Intel chip demand slows as income falls

But interest in cloud services improves as revenue remains flat

Demand for Intel chips dropped dramatically in its latest quarter, after its net income fell six per cent year-on-year to $3.11 billion.

Net revenue for the three months ending September remained steady in for the chipmaker, raking in $14.5 billion compared to $14.6 billion in the same period of 2014.

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But income from its client computing services including chips in PCs, laptops and tablets - fell 20 per cent from $3.05 billion recorded last year to $2.4 billion this year.

Revenue also decreased 7.5 per cent to $8.5 billion compared to the same period in 2014, with notebook chip sales dropping 14 per cent and desktop chips falling 15 per cent.

The most dramatic plunge was in tablet chips, with the company selling just eight million, 39 per cent down on sales one year ago. 

However, the tech giant's Data Center Group, covering servers, network and storage for cloud and on-premise, grew eight per cent to $4 billion revenue.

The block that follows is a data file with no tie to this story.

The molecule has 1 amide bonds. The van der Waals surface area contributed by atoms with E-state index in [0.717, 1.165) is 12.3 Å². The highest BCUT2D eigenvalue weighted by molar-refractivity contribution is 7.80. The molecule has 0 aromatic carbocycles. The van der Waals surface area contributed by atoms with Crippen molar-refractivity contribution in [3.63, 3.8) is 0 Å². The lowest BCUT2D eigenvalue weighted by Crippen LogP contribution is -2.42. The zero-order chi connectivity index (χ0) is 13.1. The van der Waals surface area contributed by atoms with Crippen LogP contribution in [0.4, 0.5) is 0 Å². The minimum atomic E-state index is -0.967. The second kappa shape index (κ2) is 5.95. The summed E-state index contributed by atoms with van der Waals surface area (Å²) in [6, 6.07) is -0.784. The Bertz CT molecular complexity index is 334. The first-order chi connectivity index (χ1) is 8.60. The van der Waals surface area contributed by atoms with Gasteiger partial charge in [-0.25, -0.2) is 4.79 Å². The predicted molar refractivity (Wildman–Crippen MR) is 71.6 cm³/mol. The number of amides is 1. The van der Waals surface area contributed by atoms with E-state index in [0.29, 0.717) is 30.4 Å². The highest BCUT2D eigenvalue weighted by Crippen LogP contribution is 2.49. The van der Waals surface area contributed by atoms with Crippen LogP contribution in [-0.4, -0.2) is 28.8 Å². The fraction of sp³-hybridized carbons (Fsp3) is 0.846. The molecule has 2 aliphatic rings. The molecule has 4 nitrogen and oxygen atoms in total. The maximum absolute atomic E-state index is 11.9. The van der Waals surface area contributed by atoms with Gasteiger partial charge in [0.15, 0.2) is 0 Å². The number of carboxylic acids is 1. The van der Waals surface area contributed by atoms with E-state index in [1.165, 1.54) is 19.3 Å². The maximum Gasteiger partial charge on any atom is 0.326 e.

CEO Brian Krzanich said in a statement: "We executed well in the third quarter and delivered solid results in a challenging economic environment. 

"The quarter demonstrates Intel innovation in action. Customers are excited about our new 6th Gen Intel Core processor, and we introduced our breakthrough 3D XPoint technology, the industry's first new memory category in more than two decades."

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Its Internet of Things Group recorded revenue of $581 million, up 10 percent year-over-year, but nevertheless, Intel predicted little or no growth for the upcoming fourth quarter of 2015. 

It believes revenue will come in at $14.8 billion, giving itself $500 million either side of that.

That sum does not take into account any impact of acquisitions, with the firm's takeover of rival chipmaker Altera expected to be approved by the EU shortly.

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